A historical perspective, drawn from the Ordnance Gazetteer of Scotland: A Survey of Scottish Topography, Statistical, Biographical and Historical, edited by Francis H. Groome and originally published in parts by Thomas C. Jack, Grange Publishing Works, Edinburgh between 1882 and 1885.

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Swinton, a village and a parish in the Merse district, SE Berwickshire. The village stands, 190 feet above sea-level, near the left bank of Leet Water, 6 miles N by W of Coldstream and 5½ SE by S of Duns, under which it has a post office, with money order and savings' bank departments. Built round a large green, whereon stands an ancient cross, it presents a pleasant appearance, and has an inn and several shops; but its two fairs, on the third Thursday of June and the fourth Tuesday of Oct., have long been obsolete. Pop. of village (1831) 450, (1861) 431, (1871) 456, (1881) 434.

The parish, since 1761 comprehending the ancient parish of Simprin, is bounded N by Edrom and Whitsome, E and SE by Ladykirk, S by Coldstream, W by Eccles, and NW by Fogo. Its utmost length, from E to W, is 4 miles; its utmost width is 3 miles; and its area is 5571 acres, of which 11 are water. Leet Water, -entering from Whitsome, flows 3 miles south-westward through the interior, and 5½ furlongs south-by-westward along the Eccles border, till it passes off on its way to the Tweed at Coldstream. The surface is a series of gentle ridgy elevations, ranging from E to W, with intervening flats, and, at no point sinking much below 170, at none exceeds 274, feet above sea-level. New Red Sandstone is the predominant rock, and has been largely quarried. The soil in general is clayey, deep, and fertile. Nearly all the land, except some 25 acres under wood, is regularly or occasionally in tillage. From time immemorial the lands of Swinton have been held by the Swinton family; Edulf de Swinton having received from Malcolm Ceannmor (1058-93) a charter- one of the earliest granted in Scotland-confirming to him the entire parish of Swinton. Among his descendants were Sir John Swinton, to whom Fordun ascribes the victory of Otterburn (1388), and who fell fighting bravely at Homildon Hill (1402); Sir John, his son, who unhorsed and slew the Duke of Clarence, Henry V.'s brother, at the battle of Beauge (1421), and himself fell at Verneuil (1424); Alexander, the `fanatic judge, ' Lord Mersington, who headed the riotous attack n the Chapel Royal of Holyrood (1688); and John, likewise a lord of session by the title of Lord Swinton, who died in 1799. The estate is now held by Mrs Swinton, who owns 1161 acres in the shire, valued at £2808 per annum. Her seat, Swinton House, 13/8 mile WSW of the village, is an elegant modern mansion, successor to one of great antiquity. An interesting history of the Swinton family- was privately printed in 1883. Simprin was long the property of the Cockburns of Langton, who sold it in 1758. In all, 5 landowners hold each an annual value of £500 and upwards. Swinton is in the presbytery of Chirnside and the synod of Merse and Teviotdale; the living is worth £511. Thomas Boston (1676-1732), author of the Fourfold State, was minister of Simprin from 1699 until his translation to Ettrick in 1707. The session register during these eight years is wholly in his handwriting, and is still preserved; but the little church, near the southern border of the united parish, has long since fallen to decay. Swinton parish church, at the village, was built in 1729, and, as enlarged by an aisle in 1782, contains 366 sittings. A beautiful Free church (1860) contains 550 sittings; and a handsome public school, erected in 1877 at a cost of £2000, with accommodation for 200 children, had (1884) an average attendance of 150, and a grant of £126, 17s. Valuation (1865) £10, 993, 9s. 7d., (1885) £10, 529, 5s. 8d. Pop. (1801) 875, (1841) 1095, (1861) 964, (1871) 996, (1881) 964.—Ord. Sur., sh. 26, 1864.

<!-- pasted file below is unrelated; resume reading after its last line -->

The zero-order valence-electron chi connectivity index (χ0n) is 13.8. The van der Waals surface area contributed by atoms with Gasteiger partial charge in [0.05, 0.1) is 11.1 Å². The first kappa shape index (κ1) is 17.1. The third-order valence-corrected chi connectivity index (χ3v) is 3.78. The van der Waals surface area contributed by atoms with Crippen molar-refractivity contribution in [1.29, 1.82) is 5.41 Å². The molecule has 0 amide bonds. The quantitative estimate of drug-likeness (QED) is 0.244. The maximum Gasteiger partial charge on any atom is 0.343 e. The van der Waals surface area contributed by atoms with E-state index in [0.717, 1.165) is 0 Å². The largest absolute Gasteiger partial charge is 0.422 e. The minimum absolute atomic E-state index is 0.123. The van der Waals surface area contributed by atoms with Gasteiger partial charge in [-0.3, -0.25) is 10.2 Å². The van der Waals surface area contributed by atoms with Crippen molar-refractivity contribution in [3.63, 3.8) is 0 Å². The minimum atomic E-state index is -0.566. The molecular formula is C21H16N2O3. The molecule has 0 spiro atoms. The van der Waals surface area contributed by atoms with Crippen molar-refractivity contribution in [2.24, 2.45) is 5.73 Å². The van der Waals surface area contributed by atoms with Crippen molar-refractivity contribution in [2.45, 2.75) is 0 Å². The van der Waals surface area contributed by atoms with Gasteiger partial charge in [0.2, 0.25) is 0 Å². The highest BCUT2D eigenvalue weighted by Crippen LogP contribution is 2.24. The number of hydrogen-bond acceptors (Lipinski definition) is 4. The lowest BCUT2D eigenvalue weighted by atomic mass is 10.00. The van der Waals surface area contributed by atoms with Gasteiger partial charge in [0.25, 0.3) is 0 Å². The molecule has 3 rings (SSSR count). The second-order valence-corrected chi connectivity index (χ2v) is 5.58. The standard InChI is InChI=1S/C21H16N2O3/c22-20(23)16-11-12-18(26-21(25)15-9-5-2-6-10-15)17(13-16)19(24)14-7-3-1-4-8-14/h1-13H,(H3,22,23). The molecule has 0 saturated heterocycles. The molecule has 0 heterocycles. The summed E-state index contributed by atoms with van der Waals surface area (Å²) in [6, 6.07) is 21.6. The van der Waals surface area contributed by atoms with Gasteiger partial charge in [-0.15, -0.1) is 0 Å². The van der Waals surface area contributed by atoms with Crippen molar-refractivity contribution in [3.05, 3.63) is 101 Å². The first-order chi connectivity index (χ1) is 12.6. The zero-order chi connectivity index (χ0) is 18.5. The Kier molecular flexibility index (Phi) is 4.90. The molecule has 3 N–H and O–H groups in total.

An accompanying 19th C. Ordnance Survey map is available, or use the map tab to the right of this page.

Note: This text has been made available using a process of scanning and optical character recognition. Despite manual checking, some typographical errors may remain. Please remember this description dates from the 1880s; names may have changed, administrative divisions will certainly be different and there are known to be occasional errors of fact in the original text, which we have not corrected because we wish to maintain its integrity. This information is provided subject to our standard disclaimer

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